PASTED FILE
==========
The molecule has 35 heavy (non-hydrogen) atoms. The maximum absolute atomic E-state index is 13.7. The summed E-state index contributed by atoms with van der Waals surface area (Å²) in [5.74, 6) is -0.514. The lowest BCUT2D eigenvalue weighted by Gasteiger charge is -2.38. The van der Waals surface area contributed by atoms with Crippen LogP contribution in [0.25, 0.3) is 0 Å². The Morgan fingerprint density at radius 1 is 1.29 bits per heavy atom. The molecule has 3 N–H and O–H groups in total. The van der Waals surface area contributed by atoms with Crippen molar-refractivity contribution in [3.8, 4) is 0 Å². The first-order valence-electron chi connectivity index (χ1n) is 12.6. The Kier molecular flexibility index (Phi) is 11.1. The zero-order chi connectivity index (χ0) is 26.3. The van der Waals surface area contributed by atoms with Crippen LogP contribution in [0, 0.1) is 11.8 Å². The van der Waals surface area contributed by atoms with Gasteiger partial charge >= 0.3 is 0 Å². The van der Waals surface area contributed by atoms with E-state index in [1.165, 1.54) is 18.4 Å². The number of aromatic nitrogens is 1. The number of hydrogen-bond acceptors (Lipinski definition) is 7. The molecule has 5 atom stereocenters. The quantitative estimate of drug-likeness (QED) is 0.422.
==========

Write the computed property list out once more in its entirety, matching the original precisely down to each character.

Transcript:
The molecule has 35 heavy (non-hydrogen) atoms. The maximum absolute atomic E-state index is 13.7. The summed E-state index contributed by atoms with van der Waals surface area (Å²) in [5.74, 6) is -0.514. The lowest BCUT2D eigenvalue weighted by Gasteiger charge is -2.38. The van der Waals surface area contributed by atoms with Crippen LogP contribution in [0.25, 0.3) is 0 Å². The Morgan fingerprint density at radius 1 is 1.29 bits per heavy atom. The molecule has 3 N–H and O–H groups in total. The van der Waals surface area contributed by atoms with Crippen molar-refractivity contribution in [3.8, 4) is 0 Å². The first-order valence-electron chi connectivity index (χ1n) is 12.6. The Kier molecular flexibility index (Phi) is 11.1. The zero-order chi connectivity index (χ0) is 26.3. The van der Waals surface area contributed by atoms with Crippen LogP contribution in [0, 0.1) is 11.8 Å². The van der Waals surface area contributed by atoms with Gasteiger partial charge >= 0.3 is 0 Å². The van der Waals surface area contributed by atoms with E-state index in [1.165, 1.54) is 18.4 Å². The number of aromatic nitrogens is 1. The number of hydrogen-bond acceptors (Lipinski definition) is 7. The molecule has 5 atom stereocenters. The quantitative estimate of drug-likeness (QED) is 0.422.